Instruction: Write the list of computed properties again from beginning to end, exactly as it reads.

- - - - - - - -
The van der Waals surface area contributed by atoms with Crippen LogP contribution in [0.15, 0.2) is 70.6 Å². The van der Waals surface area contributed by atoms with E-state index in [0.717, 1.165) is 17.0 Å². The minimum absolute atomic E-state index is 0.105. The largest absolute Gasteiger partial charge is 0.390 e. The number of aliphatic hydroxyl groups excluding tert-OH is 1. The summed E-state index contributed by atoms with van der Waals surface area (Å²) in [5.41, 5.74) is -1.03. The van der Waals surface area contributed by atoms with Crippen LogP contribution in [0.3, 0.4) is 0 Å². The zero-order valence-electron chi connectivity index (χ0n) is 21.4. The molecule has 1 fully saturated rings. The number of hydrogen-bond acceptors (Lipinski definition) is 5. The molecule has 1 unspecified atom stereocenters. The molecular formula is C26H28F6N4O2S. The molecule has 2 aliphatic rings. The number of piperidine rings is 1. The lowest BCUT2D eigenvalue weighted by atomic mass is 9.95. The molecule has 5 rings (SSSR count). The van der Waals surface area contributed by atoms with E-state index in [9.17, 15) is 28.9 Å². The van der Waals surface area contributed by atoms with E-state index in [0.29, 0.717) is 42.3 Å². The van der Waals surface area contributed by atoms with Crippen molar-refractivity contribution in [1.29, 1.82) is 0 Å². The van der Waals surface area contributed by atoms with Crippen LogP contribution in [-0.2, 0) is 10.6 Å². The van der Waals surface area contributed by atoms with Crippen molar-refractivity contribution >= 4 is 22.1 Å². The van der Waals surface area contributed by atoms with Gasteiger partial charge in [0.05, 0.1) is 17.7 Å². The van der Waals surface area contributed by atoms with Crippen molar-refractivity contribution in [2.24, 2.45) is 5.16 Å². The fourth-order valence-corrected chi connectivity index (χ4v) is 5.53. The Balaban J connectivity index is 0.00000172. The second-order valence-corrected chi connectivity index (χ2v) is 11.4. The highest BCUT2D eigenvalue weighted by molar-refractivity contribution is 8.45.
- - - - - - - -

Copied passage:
The van der Waals surface area contributed by atoms with Crippen LogP contribution in [0.15, 0.2) is 70.6 Å². The van der Waals surface area contributed by atoms with E-state index in [0.717, 1.165) is 17.0 Å². The minimum absolute atomic E-state index is 0.105. The largest absolute Gasteiger partial charge is 0.390 e. The number of aliphatic hydroxyl groups excluding tert-OH is 1. The summed E-state index contributed by atoms with van der Waals surface area (Å²) in [5.41, 5.74) is -1.03. The van der Waals surface area contributed by atoms with Crippen LogP contribution in [0.3, 0.4) is 0 Å². The zero-order valence-electron chi connectivity index (χ0n) is 21.4. The molecule has 1 fully saturated rings. The number of hydrogen-bond acceptors (Lipinski definition) is 5. The molecule has 1 unspecified atom stereocenters. The molecular formula is C26H28F6N4O2S. The molecule has 2 aliphatic rings. The number of piperidine rings is 1. The lowest BCUT2D eigenvalue weighted by atomic mass is 9.95. The molecule has 5 rings (SSSR count). The van der Waals surface area contributed by atoms with E-state index in [9.17, 15) is 28.9 Å². The van der Waals surface area contributed by atoms with E-state index in [0.29, 0.717) is 42.3 Å². The van der Waals surface area contributed by atoms with Crippen molar-refractivity contribution in [1.29, 1.82) is 0 Å². The van der Waals surface area contributed by atoms with Crippen LogP contribution in [-0.2, 0) is 10.6 Å². The van der Waals surface area contributed by atoms with Crippen molar-refractivity contribution >= 4 is 22.1 Å². The van der Waals surface area contributed by atoms with Gasteiger partial charge in [0.05, 0.1) is 17.7 Å². The van der Waals surface area contributed by atoms with Crippen molar-refractivity contribution in [2.24, 2.45) is 5.16 Å². The fourth-order valence-corrected chi connectivity index (χ4v) is 5.53. The Balaban J connectivity index is 0.00000172. The second-order valence-corrected chi connectivity index (χ2v) is 11.4. The highest BCUT2D eigenvalue weighted by molar-refractivity contribution is 8.45.